The quintessential retirement isn’t for everyone. Rather than swing on a porch or hike the Himalayas, some business owners just want to work. It’s the only life they know—a point of pride having worked so hard, for so long, and becoming so entrenched, that their work now requires every ounce of their energy for as long as they shall live.
It hit me when I received this email from a fellow business owner:
“Current plan is to just drop dead on my keyboard. Managers already have instructions to throw the corpse into a dumpster, pour in a couple of gallons of isopropyl alcohol, light a match and send me off with the corporate equivalent of a Viking funeral.”
First of all, yikes.
Second, we can turn the sarcasm into success. There is glory in a burning ship at sea with the body and belongings of the honorable inside. You can replicate the lore of a Norse burial—really, I mean it—for your business, if that’s what you want. But you have to read this first.
If Your Plan Is to Die at Your Desk…
At least leave some helpful instructions in the drawer. For your family. For your employees. For your business. Every business owner makes an exit one way or another, whether expected or unexpected. Planning for an expected exit is the easy part. It’s the latter that gets uncomfortable. Yes, I’m alluding to death, a fact of life.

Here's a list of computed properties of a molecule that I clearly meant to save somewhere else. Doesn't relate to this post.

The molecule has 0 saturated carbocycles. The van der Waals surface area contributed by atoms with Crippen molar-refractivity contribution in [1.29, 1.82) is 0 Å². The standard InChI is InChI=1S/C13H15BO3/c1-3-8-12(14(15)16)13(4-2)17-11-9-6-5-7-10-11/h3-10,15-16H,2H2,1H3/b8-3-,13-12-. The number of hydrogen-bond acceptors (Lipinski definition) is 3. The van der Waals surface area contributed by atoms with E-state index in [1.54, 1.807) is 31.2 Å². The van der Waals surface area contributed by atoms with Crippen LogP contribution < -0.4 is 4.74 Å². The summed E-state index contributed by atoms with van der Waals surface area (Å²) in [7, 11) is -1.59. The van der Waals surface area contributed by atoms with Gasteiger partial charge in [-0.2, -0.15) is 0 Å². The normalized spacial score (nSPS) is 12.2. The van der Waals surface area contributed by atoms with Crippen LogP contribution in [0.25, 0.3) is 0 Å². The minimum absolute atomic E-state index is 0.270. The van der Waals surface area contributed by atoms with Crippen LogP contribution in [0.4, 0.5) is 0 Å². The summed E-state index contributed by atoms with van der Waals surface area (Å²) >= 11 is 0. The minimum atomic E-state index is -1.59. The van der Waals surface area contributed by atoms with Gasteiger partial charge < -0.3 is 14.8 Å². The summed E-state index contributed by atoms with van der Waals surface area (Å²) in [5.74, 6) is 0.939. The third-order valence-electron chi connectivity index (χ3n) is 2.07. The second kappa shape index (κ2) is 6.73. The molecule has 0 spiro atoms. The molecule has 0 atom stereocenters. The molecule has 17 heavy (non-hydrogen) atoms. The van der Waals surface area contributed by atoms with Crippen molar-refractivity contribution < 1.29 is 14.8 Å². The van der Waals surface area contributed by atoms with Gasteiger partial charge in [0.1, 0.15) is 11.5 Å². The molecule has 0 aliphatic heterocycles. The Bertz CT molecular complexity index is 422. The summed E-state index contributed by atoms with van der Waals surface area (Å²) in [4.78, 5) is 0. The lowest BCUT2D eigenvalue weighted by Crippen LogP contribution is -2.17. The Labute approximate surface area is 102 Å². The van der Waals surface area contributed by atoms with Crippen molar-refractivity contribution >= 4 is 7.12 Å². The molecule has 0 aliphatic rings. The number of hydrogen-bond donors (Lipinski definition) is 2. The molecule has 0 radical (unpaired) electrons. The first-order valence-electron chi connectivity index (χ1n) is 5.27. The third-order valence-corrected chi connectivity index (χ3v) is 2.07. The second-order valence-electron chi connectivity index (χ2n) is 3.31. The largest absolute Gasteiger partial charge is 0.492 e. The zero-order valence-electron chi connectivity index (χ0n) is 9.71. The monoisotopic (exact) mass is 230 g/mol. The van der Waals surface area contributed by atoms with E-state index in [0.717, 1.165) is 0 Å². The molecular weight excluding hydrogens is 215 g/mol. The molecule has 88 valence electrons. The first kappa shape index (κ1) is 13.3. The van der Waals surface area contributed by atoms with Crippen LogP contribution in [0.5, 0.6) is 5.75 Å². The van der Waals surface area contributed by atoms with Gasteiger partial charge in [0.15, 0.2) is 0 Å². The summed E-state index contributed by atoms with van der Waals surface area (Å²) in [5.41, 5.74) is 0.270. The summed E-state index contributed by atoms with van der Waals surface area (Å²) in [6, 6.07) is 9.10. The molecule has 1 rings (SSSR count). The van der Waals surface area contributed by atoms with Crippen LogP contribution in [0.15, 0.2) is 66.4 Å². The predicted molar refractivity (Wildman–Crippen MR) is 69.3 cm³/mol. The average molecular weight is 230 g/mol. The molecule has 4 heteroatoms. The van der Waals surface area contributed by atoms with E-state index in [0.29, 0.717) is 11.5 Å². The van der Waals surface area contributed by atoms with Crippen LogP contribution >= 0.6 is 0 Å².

Set up a Trust
When a loved one dies, the surviving family members must manage the grief, loss, arrangements and affairs all at once. You won’t be there to help them with the grief and loss, but you can plan most of the arrangements and affairs while you’re here, alive and well. A living trust puts all of your assets, including your shares in your business, into a legal entity, with instructions for how to distribute the assets to the beneficiaries named in the trust.
A burning ship is noble. A dumpster fire is not. Make time in your busy life to create a living trust so that your family is not left with a legal mess.
Who will run your business when you are gone? If you don’t want to leave that responsibility to your spouse or family members, look to your management team. Or, you can designate someone outside of your family and outside of your company. Just like your business must have emergency plans for earthquakes, fires and other disasters, consider a succession plan essential as well.
File It Away
This isn’t going to be fun. It might even be painful and upsetting if you have been putting it off. No one wants to plan for death, but as a business owner, it’s common courtesy. It’s your legacy. It’s leadership and compassion for the people you love. The significance of planning the exit is why I started Exit Consulting Group.
Go through the exercise, make thoughtful decisions, and print the documents. Then, put them on the shelf and get back to work. Remember to revisit your living trust and succession plan every 5-10 years as you keep carving your Viking legend.
By John Ovrom, President & CEO, Exit Consulting Group